If you are lucky enough to have trees in your backyard, the world is your oyster! Trees are a great option for providing shade, climbing, swinging, building tree houses.. the list can go on and on! Deciduous trees (those tress that every fall shed their leaves) also provide such wonderful colours and fun times with falling leaves.


You may like to consider pruning trees to stimulate the growth of low branches for climbing.

Backyard play ideas

Your child will probably give you plenty of ideas! But here's a few easy to set up activities that are always a hit, to get your started:

  • Create a construction site with sand and rocks, a few shovels and toy diggers. You can buy a sandpit or easily make your own. You can also bury interesting things deep in the sandpit for exploration and discovery.


  • Climbing on low branches or low scramble nets.


  • Get hold of some old tyres - they create so many wonderful play opportunities! 

  • Create areas for water play and have a mud patch


  • Balancing and climbing on tree stumps and stones, or create your own plank or balance beams

  • Consider creating a small veggie patch and let your little ones help, with watering for example, or picking veggies and herbs when ready. Using water tanks, composting or worm farms you will also teach your child about sustainability.

  • Teach your kids how to use tools - supervise but give them the chance to be autonomous too.







Gardening tools for children

The finishing touches


Not essential, but they would add a nice touch to your backyard:


  • Create a frog pond or have fish or turtles


  • Use tree stumps to create a sitting area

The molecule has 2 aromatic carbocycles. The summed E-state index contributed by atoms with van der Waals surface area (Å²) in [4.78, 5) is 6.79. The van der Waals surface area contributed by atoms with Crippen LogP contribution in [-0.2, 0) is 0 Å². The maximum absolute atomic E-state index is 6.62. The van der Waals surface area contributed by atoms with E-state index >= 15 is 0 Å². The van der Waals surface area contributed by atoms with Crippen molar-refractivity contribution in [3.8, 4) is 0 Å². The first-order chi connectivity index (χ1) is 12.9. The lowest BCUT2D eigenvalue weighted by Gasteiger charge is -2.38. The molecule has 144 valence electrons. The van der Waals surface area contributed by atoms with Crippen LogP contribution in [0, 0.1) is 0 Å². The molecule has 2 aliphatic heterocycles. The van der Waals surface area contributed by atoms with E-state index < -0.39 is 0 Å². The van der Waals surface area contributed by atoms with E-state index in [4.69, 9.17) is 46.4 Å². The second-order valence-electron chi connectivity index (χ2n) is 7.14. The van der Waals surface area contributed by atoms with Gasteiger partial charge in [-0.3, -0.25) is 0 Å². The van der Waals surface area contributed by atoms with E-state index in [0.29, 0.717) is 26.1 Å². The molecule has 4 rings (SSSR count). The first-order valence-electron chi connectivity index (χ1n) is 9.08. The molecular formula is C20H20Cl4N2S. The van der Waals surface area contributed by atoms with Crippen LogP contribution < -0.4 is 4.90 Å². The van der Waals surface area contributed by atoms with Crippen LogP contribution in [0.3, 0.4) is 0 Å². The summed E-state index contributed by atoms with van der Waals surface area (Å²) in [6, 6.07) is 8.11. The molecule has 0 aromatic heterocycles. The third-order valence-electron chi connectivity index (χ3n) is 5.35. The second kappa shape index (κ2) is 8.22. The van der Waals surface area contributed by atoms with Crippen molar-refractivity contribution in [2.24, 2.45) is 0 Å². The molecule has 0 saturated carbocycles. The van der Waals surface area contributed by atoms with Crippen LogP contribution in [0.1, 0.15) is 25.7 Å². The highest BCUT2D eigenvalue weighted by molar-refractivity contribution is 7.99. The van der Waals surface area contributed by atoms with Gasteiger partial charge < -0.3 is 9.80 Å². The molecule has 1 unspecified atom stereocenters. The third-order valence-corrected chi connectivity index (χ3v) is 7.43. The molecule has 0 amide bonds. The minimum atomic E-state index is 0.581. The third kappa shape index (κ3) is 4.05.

• Have art sculptures in the garden


  • Think about attracting birds, butterflies and creatures - bugs, worms, slaters, spiders


  • Have hidden charms around for your child to discover


  • Have chickens.

And now it's time to play!

Your backyard natural play space will naturally evolve and change as your child grows. Think of it as a constant work in progress, rather than a finished project.


What is really important is to allow enough time each day for uninterrupted play. Let your child discover and explore. 

Allow them to manipulate and influence the outdoor spaces. This is important. I know I have spent hours setting up play spaces in a beautiful, harmonious way only to have my children quickly re-arrange everything. I must admit, at times I felt slightly annoyed. But I had remind myself that it is their space and they need to be able to enjoy it.

There is a lot of information about natural outdoor play spaces on the internet. For more inspiration, don't forget to check our Pinterest Outdoor playing areas board.


The information in this fact sheet is based on information and inspiring ideas obtained at the Western Australian Kidsafe Playground Conference called The Nature of Play and the Department for Education and Child Development of South Australia.

About us​

Big Scrub Nature Play offers nature playgroups and forest school sessions in Lennox Head, Ballina and Byron hinterland. We provide a warm, inviting and stimulating environment which nurtures children and embraces families as partners in a community of learners.


Big Scrub Nature Play acknowledges that we work and play together on the traditional land of the Bundjalung people.